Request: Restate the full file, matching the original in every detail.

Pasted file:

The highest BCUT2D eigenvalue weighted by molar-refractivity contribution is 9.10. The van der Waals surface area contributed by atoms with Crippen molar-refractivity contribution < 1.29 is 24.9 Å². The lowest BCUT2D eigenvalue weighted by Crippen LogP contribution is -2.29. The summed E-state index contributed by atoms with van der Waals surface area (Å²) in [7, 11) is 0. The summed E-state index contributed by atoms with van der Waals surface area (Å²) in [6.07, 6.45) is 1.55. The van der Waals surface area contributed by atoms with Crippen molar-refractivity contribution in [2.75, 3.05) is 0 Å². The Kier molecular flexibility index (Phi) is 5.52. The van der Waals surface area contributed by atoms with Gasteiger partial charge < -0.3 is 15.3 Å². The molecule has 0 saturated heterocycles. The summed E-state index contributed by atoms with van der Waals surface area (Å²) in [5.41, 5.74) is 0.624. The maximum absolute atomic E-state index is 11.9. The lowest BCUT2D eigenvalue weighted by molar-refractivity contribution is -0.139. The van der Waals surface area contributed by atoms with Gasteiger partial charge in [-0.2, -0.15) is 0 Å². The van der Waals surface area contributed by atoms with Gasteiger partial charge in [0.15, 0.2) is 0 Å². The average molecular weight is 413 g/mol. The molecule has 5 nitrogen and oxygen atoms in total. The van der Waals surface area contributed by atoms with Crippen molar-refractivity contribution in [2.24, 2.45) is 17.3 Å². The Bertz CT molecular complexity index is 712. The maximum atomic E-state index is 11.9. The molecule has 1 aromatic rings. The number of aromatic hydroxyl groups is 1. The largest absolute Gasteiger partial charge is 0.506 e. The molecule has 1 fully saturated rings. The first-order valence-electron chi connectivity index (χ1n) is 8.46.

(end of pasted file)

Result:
The highest BCUT2D eigenvalue weighted by molar-refractivity contribution is 9.10. The van der Waals surface area contributed by atoms with Crippen molar-refractivity contribution < 1.29 is 24.9 Å². The lowest BCUT2D eigenvalue weighted by Crippen LogP contribution is -2.29. The summed E-state index contributed by atoms with van der Waals surface area (Å²) in [7, 11) is 0. The summed E-state index contributed by atoms with van der Waals surface area (Å²) in [6.07, 6.45) is 1.55. The van der Waals surface area contributed by atoms with Crippen molar-refractivity contribution in [2.75, 3.05) is 0 Å². The Kier molecular flexibility index (Phi) is 5.52. The van der Waals surface area contributed by atoms with Gasteiger partial charge < -0.3 is 15.3 Å². The molecule has 0 saturated heterocycles. The summed E-state index contributed by atoms with van der Waals surface area (Å²) in [5.41, 5.74) is 0.624. The maximum absolute atomic E-state index is 11.9. The lowest BCUT2D eigenvalue weighted by molar-refractivity contribution is -0.139. The van der Waals surface area contributed by atoms with Gasteiger partial charge in [-0.2, -0.15) is 0 Å². The van der Waals surface area contributed by atoms with Gasteiger partial charge in [0.15, 0.2) is 0 Å². The average molecular weight is 413 g/mol. The molecule has 5 nitrogen and oxygen atoms in total. The van der Waals surface area contributed by atoms with Crippen molar-refractivity contribution in [2.24, 2.45) is 17.3 Å². The Bertz CT molecular complexity index is 712. The maximum atomic E-state index is 11.9. The molecule has 1 aromatic rings. The number of aromatic hydroxyl groups is 1. The largest absolute Gasteiger partial charge is 0.506 e. The molecule has 1 fully saturated rings. The first-order valence-electron chi connectivity index (χ1n) is 8.46.